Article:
As expected, the Treasury issued its response to the consultation on the reform of RPI as part of yesterday’s Spending Review. The response confirms that:
- in order to minimise the impact of the UK Statistics Authority’s proposal to reform RPI on the holders of index-linked gilts, the Chancellor will not consent to the implementation of a proposal to reform RPI (such that the Authority intends to make) before the maturity of the final specific index-linked gilt in 2030, but
- the Authority would be able to legally and practically implement its proposal to reform RPI in February 2030.
Therefore, whilst the methodology for calculating RPI will not be updated to bring the methods and data sources of CPIH into the RPI until February 2030, we anticipate that the Authority will press ahead with its proposed reform from that time, as the response confirms that it remains the Authority’s policy to address the shortcomings in RPI in full “at the earliest practical time”.
Somewhat contraversially, the Government has also confirmed that it does not intend to compensate holders of index linked-gilts when this reform takes place.
After considering the consultation responses and advice from its Technical Advisory Panel for Consumer Price Statistics (APCP-T), the Authority has concluded that its preferred statistical method for bringing the methods and data sources of CPIH into the RPI remains that as set out in the original consultation document. This means that after the implementation of CPIH methods and data sources into the RPI, the RPI and CPIH will continue to be calculated separately in the manner set out in the consultation document on an ongoing basis, and will be published as separate indices and growth rates in the Consumer Price Inflation, UK Statistical bulletin.
In light of this announcement, Trustees of DB schemes should:
- Urgently revisit any inflation assumptions to be used as part of a valuation that is in progress
- Consider the need to suspend transfer value quotations in order to review the inflation assumptions
- Review their inflation hedging arrangements and consider the impact on their scheme’s investment strategy
- Review the impact on any de-risking policies and triggers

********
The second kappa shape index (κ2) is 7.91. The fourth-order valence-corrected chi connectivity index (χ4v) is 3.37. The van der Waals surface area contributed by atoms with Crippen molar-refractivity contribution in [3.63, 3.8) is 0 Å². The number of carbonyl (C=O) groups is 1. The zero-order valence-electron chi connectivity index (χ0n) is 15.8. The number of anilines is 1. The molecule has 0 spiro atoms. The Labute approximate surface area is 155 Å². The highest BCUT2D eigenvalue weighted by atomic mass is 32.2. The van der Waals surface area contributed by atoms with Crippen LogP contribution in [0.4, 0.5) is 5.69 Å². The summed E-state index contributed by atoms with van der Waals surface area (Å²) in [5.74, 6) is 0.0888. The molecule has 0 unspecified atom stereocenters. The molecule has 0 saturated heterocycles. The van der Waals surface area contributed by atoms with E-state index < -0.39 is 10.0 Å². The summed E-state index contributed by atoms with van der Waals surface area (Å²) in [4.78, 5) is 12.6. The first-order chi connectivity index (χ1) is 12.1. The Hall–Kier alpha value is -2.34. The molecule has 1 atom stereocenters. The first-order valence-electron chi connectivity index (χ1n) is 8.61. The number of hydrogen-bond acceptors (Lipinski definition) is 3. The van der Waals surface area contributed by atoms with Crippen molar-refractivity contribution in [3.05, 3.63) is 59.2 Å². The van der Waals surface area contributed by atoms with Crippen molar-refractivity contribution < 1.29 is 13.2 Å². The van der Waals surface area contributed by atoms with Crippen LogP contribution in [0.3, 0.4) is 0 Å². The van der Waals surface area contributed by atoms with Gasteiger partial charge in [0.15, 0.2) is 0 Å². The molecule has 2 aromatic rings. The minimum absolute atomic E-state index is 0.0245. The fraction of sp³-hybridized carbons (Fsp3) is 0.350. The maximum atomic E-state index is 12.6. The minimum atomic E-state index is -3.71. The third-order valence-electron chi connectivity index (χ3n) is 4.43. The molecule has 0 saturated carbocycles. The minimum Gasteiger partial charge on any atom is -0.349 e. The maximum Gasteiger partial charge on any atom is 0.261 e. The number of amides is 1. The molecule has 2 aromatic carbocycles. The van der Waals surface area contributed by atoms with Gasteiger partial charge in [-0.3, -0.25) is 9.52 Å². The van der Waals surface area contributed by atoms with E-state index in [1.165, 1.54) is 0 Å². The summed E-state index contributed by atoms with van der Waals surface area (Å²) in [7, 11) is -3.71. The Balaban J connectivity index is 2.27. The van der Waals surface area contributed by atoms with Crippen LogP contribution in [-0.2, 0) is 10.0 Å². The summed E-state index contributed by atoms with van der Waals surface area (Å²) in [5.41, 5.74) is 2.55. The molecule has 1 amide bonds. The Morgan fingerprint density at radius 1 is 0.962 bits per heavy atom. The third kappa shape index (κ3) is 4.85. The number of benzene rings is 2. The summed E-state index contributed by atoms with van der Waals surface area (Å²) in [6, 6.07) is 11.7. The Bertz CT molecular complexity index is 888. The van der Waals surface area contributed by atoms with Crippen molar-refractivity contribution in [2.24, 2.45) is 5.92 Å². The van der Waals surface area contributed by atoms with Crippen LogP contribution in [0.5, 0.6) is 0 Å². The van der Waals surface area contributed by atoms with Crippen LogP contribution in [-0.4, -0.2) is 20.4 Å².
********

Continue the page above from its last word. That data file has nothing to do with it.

- Consider whether to review commutation and other factors used in member benefit calculations, and
- Consider suspending any pension increase exchange options that are currently offered to members and any GMP equalisation / conversion exercises that are planned or underway whilst they revisit the inflation assumptions.
At the same time, sponsors of DB schemes should:
- Urgently consider the impact on their end of year Company accounting figures
- Engage with their scheme’s trustees on appropriate inflation assumptions for any valuations in progress
- Consider whether scheme rules require or enable a switch to CPIH (or CPI) indexation earlier than 2030, and
- Review the impact on any de-risking exercises that are in the pipeline.
Trustees will also need to consider the nature and timing of their communications with members about these changes given the sensitivities around this and then media coverage.
The CPIH gives a lower measure of inflation than the RPI – with CPIH having been around 1% lower per year on average in the past decade. This means that RPI inflation can be expected to be materially lower from 2030 than it would otherwise have been. Whilst this is five years later than it might have been (had the Chancellor consented to changes being made from 2025) it means that from that time:
- pension schemes and other investors with RPI-linked gilts will see a reduction in their investment returns
- pension schemes with RPI-linked benefits will see a reduction in their liabilities, and
- pension scheme members with RPI-linked pension increases will see a corresponding erosion in the value of their benefits compared with the amount they would receive if the reform of RPI did not go ahead.
Whilst there are strong technical arguments for reforming RPI, it will mean that some DB pension schemes and members will lose out. The schemes that stand to be the biggest losers are those with predominatly CPI-linked liabilities which are hedged using RPI-linked assets as they will lose out (from 2030) on much of the investment premium that they would otherwise have stood to receive. The impact of this may already have been felt by such schemes to the extent that the RPI market has already factored in this anouncement.
The fact that the Government is refusing to compensate pension schemes and other investors who lose out is contraversial and may lead to legal challenges being brought.
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